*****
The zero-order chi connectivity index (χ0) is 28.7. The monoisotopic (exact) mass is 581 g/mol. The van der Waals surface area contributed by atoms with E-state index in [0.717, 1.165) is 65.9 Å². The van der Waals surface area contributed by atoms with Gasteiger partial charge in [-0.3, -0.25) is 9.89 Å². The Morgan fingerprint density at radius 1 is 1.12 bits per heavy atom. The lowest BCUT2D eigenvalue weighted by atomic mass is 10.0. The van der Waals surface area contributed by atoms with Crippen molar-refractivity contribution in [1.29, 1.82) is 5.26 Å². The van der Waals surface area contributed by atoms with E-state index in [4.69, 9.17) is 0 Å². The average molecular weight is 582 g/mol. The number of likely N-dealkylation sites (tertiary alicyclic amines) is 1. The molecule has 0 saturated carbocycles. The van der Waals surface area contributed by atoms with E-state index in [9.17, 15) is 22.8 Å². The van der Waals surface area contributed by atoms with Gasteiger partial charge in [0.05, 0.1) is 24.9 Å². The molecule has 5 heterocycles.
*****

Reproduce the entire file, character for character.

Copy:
The zero-order chi connectivity index (χ0) is 28.7. The monoisotopic (exact) mass is 581 g/mol. The van der Waals surface area contributed by atoms with E-state index in [0.717, 1.165) is 65.9 Å². The van der Waals surface area contributed by atoms with Gasteiger partial charge in [-0.3, -0.25) is 9.89 Å². The Morgan fingerprint density at radius 1 is 1.12 bits per heavy atom. The lowest BCUT2D eigenvalue weighted by atomic mass is 10.0. The van der Waals surface area contributed by atoms with Crippen molar-refractivity contribution in [1.29, 1.82) is 5.26 Å². The van der Waals surface area contributed by atoms with E-state index in [4.69, 9.17) is 0 Å². The average molecular weight is 582 g/mol. The number of likely N-dealkylation sites (tertiary alicyclic amines) is 1. The molecule has 0 saturated carbocycles. The van der Waals surface area contributed by atoms with E-state index in [9.17, 15) is 22.8 Å². The van der Waals surface area contributed by atoms with Gasteiger partial charge in [0.05, 0.1) is 24.9 Å². The molecule has 5 heterocycles.